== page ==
Anonymous Coward | more than 2 years ago | (#40255455)

Unless the "tool" recorded your password and sent it elsewhere via AJAX.

Re:See you at the end of time (0)

Anonymous Coward | more than 2 years ago | (#40255623)

Interestingly my "normal" base password that I use with different things added for different sites takes 1.74 centuries for the massive cracking array scenario.

However my password for slashdot - which was randomly generated for me by KeePass and which I don't know at all (I just have KeePass do the autotype thing and it puts it in for me) takes "11.52 thousand trillion centuries" for the massive cracking array scenario according to the site.

Password input is too simple (0)

Anonymous Coward | more than 2 years ago | (#40255349)

Password input should be more dynamic and involve the backspace key and pause lengths. Instead of static, plain text inputs, the fields should be more like character recording devices.

You initial input might be: pa$$word
Then a delete series: pa$$
Then a minimum of three second pause.
Then more typing: pa$$DonGEATER

The series of keystrokes, backspaces, and pauses is recorded and then compared with your password recording.

Re:Password input is too simple (2)

arth1 (260657) | more than 2 years ago | (#40255563)

You forget that if a procedure is too cumbersome for the users, it won't be used.

Same with a procedure that deviates so much from standard practice that what the users already know is wrong.

Your suggestion fails on both counts.

Character X is not allowed! (2, Informative)

Anonymous Coward | more than 2 years ago | (#40255359)

Too bad there are still so many services that will not allow special characters in a password during registration. I have to juggle 4 different types of passwords because of this retarded limitation. If you operate such a site/service, please fix it.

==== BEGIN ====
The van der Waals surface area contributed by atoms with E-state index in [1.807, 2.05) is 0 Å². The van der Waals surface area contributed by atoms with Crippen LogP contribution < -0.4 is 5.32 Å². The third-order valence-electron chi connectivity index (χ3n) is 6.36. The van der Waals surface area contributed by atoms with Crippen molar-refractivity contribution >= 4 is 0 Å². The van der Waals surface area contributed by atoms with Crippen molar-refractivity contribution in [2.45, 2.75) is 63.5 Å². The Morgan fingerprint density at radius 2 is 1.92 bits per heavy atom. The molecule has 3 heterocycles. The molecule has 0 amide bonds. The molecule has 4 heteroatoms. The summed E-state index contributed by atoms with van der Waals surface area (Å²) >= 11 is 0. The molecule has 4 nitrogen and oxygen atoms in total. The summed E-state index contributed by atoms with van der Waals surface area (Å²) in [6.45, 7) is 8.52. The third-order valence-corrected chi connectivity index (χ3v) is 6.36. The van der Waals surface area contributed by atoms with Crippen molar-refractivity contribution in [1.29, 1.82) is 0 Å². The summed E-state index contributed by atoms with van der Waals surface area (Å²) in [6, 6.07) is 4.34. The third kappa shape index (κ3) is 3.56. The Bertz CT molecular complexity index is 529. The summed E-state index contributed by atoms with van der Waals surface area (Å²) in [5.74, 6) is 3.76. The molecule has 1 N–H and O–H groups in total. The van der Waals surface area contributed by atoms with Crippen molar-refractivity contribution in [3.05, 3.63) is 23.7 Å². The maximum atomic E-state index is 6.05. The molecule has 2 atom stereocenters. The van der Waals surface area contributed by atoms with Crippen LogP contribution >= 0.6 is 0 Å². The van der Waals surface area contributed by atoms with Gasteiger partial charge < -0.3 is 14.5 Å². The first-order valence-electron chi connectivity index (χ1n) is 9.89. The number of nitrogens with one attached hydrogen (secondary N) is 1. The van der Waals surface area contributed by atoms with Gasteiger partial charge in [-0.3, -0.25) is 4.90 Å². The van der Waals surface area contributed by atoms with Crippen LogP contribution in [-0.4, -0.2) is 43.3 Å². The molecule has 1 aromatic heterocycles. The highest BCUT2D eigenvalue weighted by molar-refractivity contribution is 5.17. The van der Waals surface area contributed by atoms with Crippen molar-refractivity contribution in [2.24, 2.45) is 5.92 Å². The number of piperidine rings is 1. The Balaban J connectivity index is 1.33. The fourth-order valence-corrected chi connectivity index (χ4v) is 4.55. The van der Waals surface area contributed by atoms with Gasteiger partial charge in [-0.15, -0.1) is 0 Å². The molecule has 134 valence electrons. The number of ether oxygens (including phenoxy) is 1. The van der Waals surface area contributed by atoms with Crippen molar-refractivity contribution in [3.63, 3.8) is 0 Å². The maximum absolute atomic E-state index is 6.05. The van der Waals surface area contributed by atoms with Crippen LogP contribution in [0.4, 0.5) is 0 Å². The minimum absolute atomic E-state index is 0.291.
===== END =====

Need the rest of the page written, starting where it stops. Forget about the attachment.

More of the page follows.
elite palm (-1)

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                                        https://twitter.com/#!/ElitePalm

There's time, then there's real-world time (1)

necro81 (917438) | more than 2 years ago | (#40255411)

Sure, if you have some unknown password, and your brute strength computer can get a yes/no answer to each guess just as quickly as the guesses can be generated, then most passwords are shockingly insecure and can be cracked in fractions of a second. However, in many real-world situations, each guess has some minimum time or cost associated with it, which severely limits the real-world speed of a brute strength attack. For instance, if you are trying to guess the password to a WiFi network, each attempted connection takes several milliseconds at least, and multiple guesses can't happen simultaneously. What is more, there are also a large number of password-protected scenarios where too many failed attempts, or attempts that come in too-quick succession, result in being locked out.

So, yeah, a 6-character password may be crackable in 0.0000224 seconds - in an ideal, offline case backed by serious computing power. That might be the case of, say, the NSA trying to decrypt a copy of your hard-drive. In many real-world cases, these numbers are pretty meaningless except as relative measures of strength. But there have been good analytical tools for that since the days of Claude Shannon.

Interactive password tester? (4, Insightful)

pev (2186) | more than 2 years ago | (#40255427)

What a great way to generate a new wordlist...

Re:Interactive password tester? (0)

Anonymous Coward | more than 2 years ago | (#40255583)

Thanks, I'm glad you like it. Use it often and tell all your friends.

Time To Crack (0)

Anonymous Coward | more than 2 years ago | (#40255435)

Six character password time to crack with a keylogger:
0.00000000000000001 seconds
Alpha numeric passphrase with symbols time to crack with a keylogger:
0.00000000000000001 seconds

Why bother waiting 3 weeks for a brute force attack? Passwords just are not that secure.

MS Office CD Key (5, Interesting)

Anonymous Coward | more than 2 years ago | (#40255445)

I worked on a random desktop rollout contract that was paying stupid amounts of money, and one evening I observed one of my fellow contractors entering his password.

clickity clickity clickity clickity...

I said "wow... hardcore password", he replied "yeah, I worked on a contract before this where we had to manually put in the MS Office CD Key across a few hundred desktops, so I've memorised it. It's now my go-to password"

Must have been the only time I've seen an MS CD-Key actually being wanted.

Pasting the first CD Key I could find on serials.ws (V4933-88FR7-9P3KK-D2QF4-9M9CM) into the GRC tool produced:

Online Attack Scenario:
(Assuming one thousand guesses per second) 68.45 thousand trillion trillion trillion centuries

Offline Fast Attack Scenario:
(Assuming one hundred billion guesses per second) 6.84 hundred million trillion trillion centuries

Massive Cracking Array Scenario: